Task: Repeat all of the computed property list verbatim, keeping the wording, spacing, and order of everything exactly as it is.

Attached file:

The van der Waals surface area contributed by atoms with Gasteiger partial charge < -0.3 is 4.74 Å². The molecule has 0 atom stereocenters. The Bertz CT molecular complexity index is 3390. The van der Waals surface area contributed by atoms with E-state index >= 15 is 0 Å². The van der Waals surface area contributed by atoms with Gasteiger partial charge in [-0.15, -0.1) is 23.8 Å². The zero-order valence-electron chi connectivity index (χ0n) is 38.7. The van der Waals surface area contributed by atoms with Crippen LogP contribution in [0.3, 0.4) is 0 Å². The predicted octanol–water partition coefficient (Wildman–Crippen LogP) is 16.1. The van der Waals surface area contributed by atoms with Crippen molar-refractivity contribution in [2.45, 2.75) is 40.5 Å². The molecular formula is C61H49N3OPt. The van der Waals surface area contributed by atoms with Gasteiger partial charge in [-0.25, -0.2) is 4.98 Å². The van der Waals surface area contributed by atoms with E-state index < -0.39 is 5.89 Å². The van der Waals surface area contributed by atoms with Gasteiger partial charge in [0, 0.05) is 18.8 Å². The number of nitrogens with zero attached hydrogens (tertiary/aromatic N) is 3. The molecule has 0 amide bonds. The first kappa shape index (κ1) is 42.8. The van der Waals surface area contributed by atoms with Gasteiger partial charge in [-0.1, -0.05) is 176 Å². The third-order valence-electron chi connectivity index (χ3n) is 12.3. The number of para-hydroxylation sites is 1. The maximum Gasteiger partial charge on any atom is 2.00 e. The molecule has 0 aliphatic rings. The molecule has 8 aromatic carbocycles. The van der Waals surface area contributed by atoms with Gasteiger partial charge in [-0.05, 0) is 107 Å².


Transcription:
The van der Waals surface area contributed by atoms with Gasteiger partial charge < -0.3 is 4.74 Å². The molecule has 0 atom stereocenters. The Bertz CT molecular complexity index is 3390. The van der Waals surface area contributed by atoms with E-state index >= 15 is 0 Å². The van der Waals surface area contributed by atoms with Gasteiger partial charge in [-0.15, -0.1) is 23.8 Å². The zero-order valence-electron chi connectivity index (χ0n) is 38.7. The van der Waals surface area contributed by atoms with Crippen LogP contribution in [0.3, 0.4) is 0 Å². The predicted octanol–water partition coefficient (Wildman–Crippen LogP) is 16.1. The van der Waals surface area contributed by atoms with Crippen molar-refractivity contribution in [2.45, 2.75) is 40.5 Å². The molecular formula is C61H49N3OPt. The van der Waals surface area contributed by atoms with Gasteiger partial charge in [-0.25, -0.2) is 4.98 Å². The van der Waals surface area contributed by atoms with E-state index < -0.39 is 5.89 Å². The van der Waals surface area contributed by atoms with Gasteiger partial charge in [0, 0.05) is 18.8 Å². The number of nitrogens with zero attached hydrogens (tertiary/aromatic N) is 3. The molecule has 0 amide bonds. The first kappa shape index (κ1) is 42.8. The van der Waals surface area contributed by atoms with Gasteiger partial charge in [-0.1, -0.05) is 176 Å². The third-order valence-electron chi connectivity index (χ3n) is 12.3. The number of para-hydroxylation sites is 1. The maximum Gasteiger partial charge on any atom is 2.00 e. The molecule has 0 aliphatic rings. The molecule has 8 aromatic carbocycles. The van der Waals surface area contributed by atoms with Gasteiger partial charge in [-0.05, 0) is 107 Å².